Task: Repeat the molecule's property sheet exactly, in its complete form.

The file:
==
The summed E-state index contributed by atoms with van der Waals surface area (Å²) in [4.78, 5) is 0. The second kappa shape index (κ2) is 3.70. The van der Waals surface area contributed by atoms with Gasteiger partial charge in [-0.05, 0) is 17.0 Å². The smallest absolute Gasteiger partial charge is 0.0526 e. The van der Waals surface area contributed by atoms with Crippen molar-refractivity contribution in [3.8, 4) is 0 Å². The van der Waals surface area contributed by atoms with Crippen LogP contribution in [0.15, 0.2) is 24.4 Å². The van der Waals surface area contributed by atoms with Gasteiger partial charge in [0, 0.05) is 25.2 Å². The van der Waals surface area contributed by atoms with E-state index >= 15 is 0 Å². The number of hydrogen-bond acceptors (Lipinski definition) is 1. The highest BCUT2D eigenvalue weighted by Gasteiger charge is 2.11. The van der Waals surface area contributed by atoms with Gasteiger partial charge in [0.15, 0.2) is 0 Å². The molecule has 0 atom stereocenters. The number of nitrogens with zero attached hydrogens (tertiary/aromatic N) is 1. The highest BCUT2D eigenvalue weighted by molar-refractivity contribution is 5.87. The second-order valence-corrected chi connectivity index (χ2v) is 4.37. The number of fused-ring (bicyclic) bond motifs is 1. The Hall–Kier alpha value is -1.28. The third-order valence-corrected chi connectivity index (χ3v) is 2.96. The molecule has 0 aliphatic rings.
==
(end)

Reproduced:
The summed E-state index contributed by atoms with van der Waals surface area (Å²) in [4.78, 5) is 0. The second kappa shape index (κ2) is 3.70. The van der Waals surface area contributed by atoms with Gasteiger partial charge in [-0.05, 0) is 17.0 Å². The smallest absolute Gasteiger partial charge is 0.0526 e. The van der Waals surface area contributed by atoms with Crippen molar-refractivity contribution in [3.8, 4) is 0 Å². The van der Waals surface area contributed by atoms with Crippen LogP contribution in [0.15, 0.2) is 24.4 Å². The van der Waals surface area contributed by atoms with Gasteiger partial charge in [0, 0.05) is 25.2 Å². The van der Waals surface area contributed by atoms with E-state index >= 15 is 0 Å². The number of hydrogen-bond acceptors (Lipinski definition) is 1. The highest BCUT2D eigenvalue weighted by Gasteiger charge is 2.11. The van der Waals surface area contributed by atoms with Gasteiger partial charge in [0.15, 0.2) is 0 Å². The molecule has 0 atom stereocenters. The number of nitrogens with zero attached hydrogens (tertiary/aromatic N) is 1. The highest BCUT2D eigenvalue weighted by molar-refractivity contribution is 5.87. The second-order valence-corrected chi connectivity index (χ2v) is 4.37. The number of fused-ring (bicyclic) bond motifs is 1. The Hall–Kier alpha value is -1.28. The third-order valence-corrected chi connectivity index (χ3v) is 2.96. The molecule has 0 aliphatic rings.